An analemma is an image or diagram showing the change in the position of the Sun in the sky, seen from a fixed location on Earth, at the same time every day, over the course of a year.
The north-south component of an analemma results from the change in the Sun’s declination due to the tilt of Earth’s axis of rotation. The east-west component results from the non-uniform rate of change of the Sun’s right ascension, governed by the combined effects of Earth’s axial tilt and orbital eccentricity.
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A Sun outage is a disruption of geostationary satellite signal caused by interference of the sun when it falls directly behind a satellite with which a receiver is communicating. Sun outages occur around the March equinox and September equinox.
Flat-Earthers fail to understand how the schedule of a Sun outage depends on the satellite and the receiver’s location. And they use it to discredit the fact. In reality, it is not difficult to visualize how a Sun outage occurs, and it will be consistent with the expectation.
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The “Flat Earth Dome Model” (walter.bislins.ch/FED) is an app created by a fellow flat Earth debunker, Walter Bislin. The app attempts to map observed reality to the flat Earth model. Lines in the app portray how light rays must have traveled if Earth were flat. They demonstrate that light must bend in a physically impossible way if Earth were flat, disproving a flat Earth.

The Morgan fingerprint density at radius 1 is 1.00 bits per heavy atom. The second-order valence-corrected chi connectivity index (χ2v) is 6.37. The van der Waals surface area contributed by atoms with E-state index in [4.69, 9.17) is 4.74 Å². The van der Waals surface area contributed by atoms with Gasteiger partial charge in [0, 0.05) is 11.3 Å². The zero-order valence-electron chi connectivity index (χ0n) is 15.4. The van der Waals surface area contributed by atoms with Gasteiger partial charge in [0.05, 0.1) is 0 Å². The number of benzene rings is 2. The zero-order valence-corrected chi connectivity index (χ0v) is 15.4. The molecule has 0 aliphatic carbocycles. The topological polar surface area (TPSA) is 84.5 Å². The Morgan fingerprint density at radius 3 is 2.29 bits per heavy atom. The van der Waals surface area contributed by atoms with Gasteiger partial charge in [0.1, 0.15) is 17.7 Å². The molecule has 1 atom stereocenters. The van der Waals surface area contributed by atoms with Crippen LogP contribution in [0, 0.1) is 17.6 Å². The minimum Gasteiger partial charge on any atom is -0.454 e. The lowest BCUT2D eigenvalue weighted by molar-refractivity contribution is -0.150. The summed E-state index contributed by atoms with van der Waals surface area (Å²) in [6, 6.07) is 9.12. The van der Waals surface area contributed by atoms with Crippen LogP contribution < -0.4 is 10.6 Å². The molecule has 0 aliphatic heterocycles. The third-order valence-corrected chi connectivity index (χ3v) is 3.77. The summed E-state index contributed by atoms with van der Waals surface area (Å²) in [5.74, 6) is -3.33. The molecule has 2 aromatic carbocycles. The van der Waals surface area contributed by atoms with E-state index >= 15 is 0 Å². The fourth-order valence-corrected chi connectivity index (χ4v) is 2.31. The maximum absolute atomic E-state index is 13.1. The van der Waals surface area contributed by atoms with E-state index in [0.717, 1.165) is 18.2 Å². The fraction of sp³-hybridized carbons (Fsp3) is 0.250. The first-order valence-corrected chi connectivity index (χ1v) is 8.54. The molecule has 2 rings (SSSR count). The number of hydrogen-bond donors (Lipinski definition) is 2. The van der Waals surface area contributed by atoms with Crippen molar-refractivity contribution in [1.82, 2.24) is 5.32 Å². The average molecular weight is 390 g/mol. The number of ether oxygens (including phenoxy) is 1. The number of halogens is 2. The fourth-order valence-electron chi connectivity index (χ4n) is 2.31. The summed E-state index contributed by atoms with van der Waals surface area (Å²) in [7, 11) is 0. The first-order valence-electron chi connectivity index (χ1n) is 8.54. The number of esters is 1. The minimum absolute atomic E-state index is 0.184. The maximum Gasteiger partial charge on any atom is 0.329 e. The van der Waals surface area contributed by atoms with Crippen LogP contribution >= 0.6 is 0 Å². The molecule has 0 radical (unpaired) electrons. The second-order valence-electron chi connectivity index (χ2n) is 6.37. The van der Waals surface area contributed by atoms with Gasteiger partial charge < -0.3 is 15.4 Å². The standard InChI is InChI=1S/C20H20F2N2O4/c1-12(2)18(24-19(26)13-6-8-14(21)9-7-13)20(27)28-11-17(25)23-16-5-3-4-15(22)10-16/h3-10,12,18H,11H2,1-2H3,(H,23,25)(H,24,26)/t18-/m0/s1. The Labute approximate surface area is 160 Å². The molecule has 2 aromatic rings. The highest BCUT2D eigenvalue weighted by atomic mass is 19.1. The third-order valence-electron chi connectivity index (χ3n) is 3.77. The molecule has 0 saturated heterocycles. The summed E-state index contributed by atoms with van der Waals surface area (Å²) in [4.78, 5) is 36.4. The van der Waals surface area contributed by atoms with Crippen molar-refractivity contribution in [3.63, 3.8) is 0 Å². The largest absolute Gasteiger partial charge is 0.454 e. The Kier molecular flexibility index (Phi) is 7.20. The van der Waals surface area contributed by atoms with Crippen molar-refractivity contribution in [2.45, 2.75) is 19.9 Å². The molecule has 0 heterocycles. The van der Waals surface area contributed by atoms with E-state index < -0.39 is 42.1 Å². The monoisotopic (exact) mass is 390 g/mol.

Videos of the app are circulating in flat-Earth communities, and flat-Earthers fail to understand what the app is showing. They incorrectly assume the app “proves” a flat Earth when in reality, it thoroughly disproves the flat Earth model.
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In the Northern hemisphere, the Sun appears to move to the right. In the Southern hemisphere, it appears to move to the left. During sunrise and sunset, the path of the Sun forms an angle that roughly corresponds to the latitude of the observer. This phenomenon occurs because observers on the different locations on Earth’s surface is not standing on the same plane.
The path of the Sun observed from many different locations on Earth’s surface is evidence of spherical Earth. This observation cannot possibly occur on a flat Earth.
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During an equinox (March 20 and September 22-23), the Sun is directly above the equator. If we are on the equator, an upright stick will not have a shadow in the middle of the day.
On any other location, the angle between the stick and the direction of sunlight will be the same as the observer’s latitude.
This fact can only occur if the Earth is a sphere, and only if the Sun is very far relative to the size of the Earth.
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